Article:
Book Review:”Interplanetary Outpost: The Human and Technological Challenges of Exploring the Outer Planets”

While many visionaries now focus upon Mars as the next destination for humankind to visit, some have an even longer view. In the book, “Interplanetary Outpost: The Human and Technological Challenges of Exploring the Outer Planets,” you can take a ride with the author Erik Seedhouse to possibly the next most habitable body in our solar system. You can visit Callisto in the Jovian system. However, on reading this book you will quickly discover that it won’t be a simple journey there and back again.

Imagine yourself wanting to get involved with that first trip to Callisto. What would you do? Where would you begin? Well, this book could be a really good high level overview for the requirements for your endeavour. 

First, it reminds you on why Callisto is the best target. Here it draws upon earlier NASA efforts, including RASC-Revolutionary Aerospace Systems Concepts and HOPE-Human Outer Planet Exploration. It also continually references recent movies like Avatar and Pandorum as supporting work.  With the references aside, the book settles down and focuses you upon its prime directive, a one-off exploration endeavor, even smaller than the multiple missions of Apollo to the Moon. Therefore, much of the book’s information serves to satisfy this one-off.

As you read, you will discover more and more requirements and pre-conditions. For example, according to this book, you will be departing from a spaceport parked in CIS-Lunar orbit. You will travel on the optimal path to arrive at Callisto without hitting Jupiter or being affected by its radiation fields. You will use electrical onboard power from a nuclear generation system. Your craft will be powered by a variable specific impulse magnetoplasma rocket. Your body will be suspended cryogenically on the flight. Your body will be filled with nano-biomechanical devices so that you are in functional shape when you arrive. An onboard computer (not named HAL) will sustain both your sleeping body and the spacecraft on its multiyear journey. And so the book’s list of pre-conditions continues on. Thus, as you can well imagine, the book takes you along a path that perhaps is more akin to science fiction than science fact even though it argues that the technologies are all nearly-here! Topping this list is the submersible that launches you into the ice-covered oceans of Callisto. In any case, humankind will have to do a huge amount of prior development before you ever get to this Jovian moon; at least according to this book.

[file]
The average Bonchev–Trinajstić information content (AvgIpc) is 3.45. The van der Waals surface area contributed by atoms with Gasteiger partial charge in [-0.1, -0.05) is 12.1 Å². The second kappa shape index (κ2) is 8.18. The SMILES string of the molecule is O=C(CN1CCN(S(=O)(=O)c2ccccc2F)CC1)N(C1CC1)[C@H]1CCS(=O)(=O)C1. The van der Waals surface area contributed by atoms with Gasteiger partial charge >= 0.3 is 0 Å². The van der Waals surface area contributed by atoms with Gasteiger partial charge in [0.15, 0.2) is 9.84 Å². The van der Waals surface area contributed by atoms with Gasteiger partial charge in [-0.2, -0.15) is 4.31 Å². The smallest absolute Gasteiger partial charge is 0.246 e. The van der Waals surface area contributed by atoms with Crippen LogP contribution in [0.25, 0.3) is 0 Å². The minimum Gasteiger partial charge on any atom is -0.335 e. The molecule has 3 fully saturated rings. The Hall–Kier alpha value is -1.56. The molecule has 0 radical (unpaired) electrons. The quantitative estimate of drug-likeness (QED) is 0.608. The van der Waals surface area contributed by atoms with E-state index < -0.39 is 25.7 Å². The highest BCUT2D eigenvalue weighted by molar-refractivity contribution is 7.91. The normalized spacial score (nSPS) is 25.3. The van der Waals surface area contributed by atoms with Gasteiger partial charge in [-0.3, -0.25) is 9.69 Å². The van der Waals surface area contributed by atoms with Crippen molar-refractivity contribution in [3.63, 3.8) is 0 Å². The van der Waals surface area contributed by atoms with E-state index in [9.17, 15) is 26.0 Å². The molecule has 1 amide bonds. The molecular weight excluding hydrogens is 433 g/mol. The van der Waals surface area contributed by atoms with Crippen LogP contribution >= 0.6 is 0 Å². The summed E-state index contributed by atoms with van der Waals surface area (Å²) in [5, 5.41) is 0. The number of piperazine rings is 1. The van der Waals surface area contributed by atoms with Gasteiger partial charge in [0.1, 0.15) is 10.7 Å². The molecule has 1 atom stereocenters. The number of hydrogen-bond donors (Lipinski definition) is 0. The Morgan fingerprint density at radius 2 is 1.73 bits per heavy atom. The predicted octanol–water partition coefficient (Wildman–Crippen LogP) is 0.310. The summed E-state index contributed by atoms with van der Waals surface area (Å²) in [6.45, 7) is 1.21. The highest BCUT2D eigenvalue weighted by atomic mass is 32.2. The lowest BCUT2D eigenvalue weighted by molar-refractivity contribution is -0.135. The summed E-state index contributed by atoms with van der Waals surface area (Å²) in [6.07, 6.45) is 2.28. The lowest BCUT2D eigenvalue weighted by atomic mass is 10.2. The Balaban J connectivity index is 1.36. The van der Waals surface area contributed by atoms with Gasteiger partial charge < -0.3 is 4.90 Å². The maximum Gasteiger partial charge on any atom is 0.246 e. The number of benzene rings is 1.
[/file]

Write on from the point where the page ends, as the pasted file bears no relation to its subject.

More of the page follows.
The book’s reliance upon un-proven or even non-existent technology is what will likely either make or break it for you. In effect, the book reads as if the author accumulated a large number of scientific research papers and turned them into a comprehensive, very entertaining prose for the general audience. If you want to be entertained, then this book is for you. If you want to get into a bit more of the nitty gritty, well then you may be less entertained. For example, the book has an expectation that explorers on Callisto will utilize GPS receivers to help them navigate. But, there is no mention of a GPS satellite constellation orbiting Callisto. And what about cryogenics? While the book does mentions some ongoing research today, we certainly don’t consider it mainstream. You may learn of new words like ‘respirocytes’. This knowledge could serve you well at cocktail parties but may not get you much headway at the next meeting of the local astronomical society. So, this reliance upon un-proven or non-existent technology should be kept in mind before you read this book.

However, at one time, some people were imaginative enough, or brave enough, to envision humankind doing more than staying upon planet Earth. Sure the Moon is close and Mars is apparently only slightly further. But there’s a whole universe out there just waiting for us. Are you sure what might be the best path for our species? Take a read of Erik Seedhouse’s book “Interplanetary Outpost – The Human and Technological Challenges of Exploring the Outer Planets”. It might change your perspective as it takes you on a ride the likes of which will never have been seen on Earth before.

This book is available from Springer.

Learn more about the author Erik Seedhouse at

2 Replies to “Book Review:”Interplanetary Outpost: The Human and Technological Challenges of Exploring the Outer Planets””

  1. Cryogenics is over the top for going to Callisto. The fuel optimal transfer directly from Earth to Jupiter takes only about 2 years 8 months. So it would be a 6 years mission. Many crews have spent more than that away from home while sailing the seas to unknown countries before mobile engines were commonplace. With virtual reality and a gym a suitably recruited and trained crew could spend that time in an ISS sized spaceship without suffering any strange space madness. But Jupiter is kind of the limit for that conventional approach.

    A human trip to Saturn would be a 13 year long trip. But if it requires a permanent settlement at Jupiter, then the launch windows are only once every 20 years. That’s how long the first crew would have to spend going to Saturn, staying there, and going back to Jupiter. That’s a long time in a human life, but even marriages which brings up teenagers do last that long, so there’s at least no psychological argument against it 🙂

    And why Callisto instead of Ganymede, which is the only moon that has its own protective magnetic field? ESA’s JUICE mission will orbit Ganymede for that reason. But I suppose it is explained in the book which I haven’t got yet.

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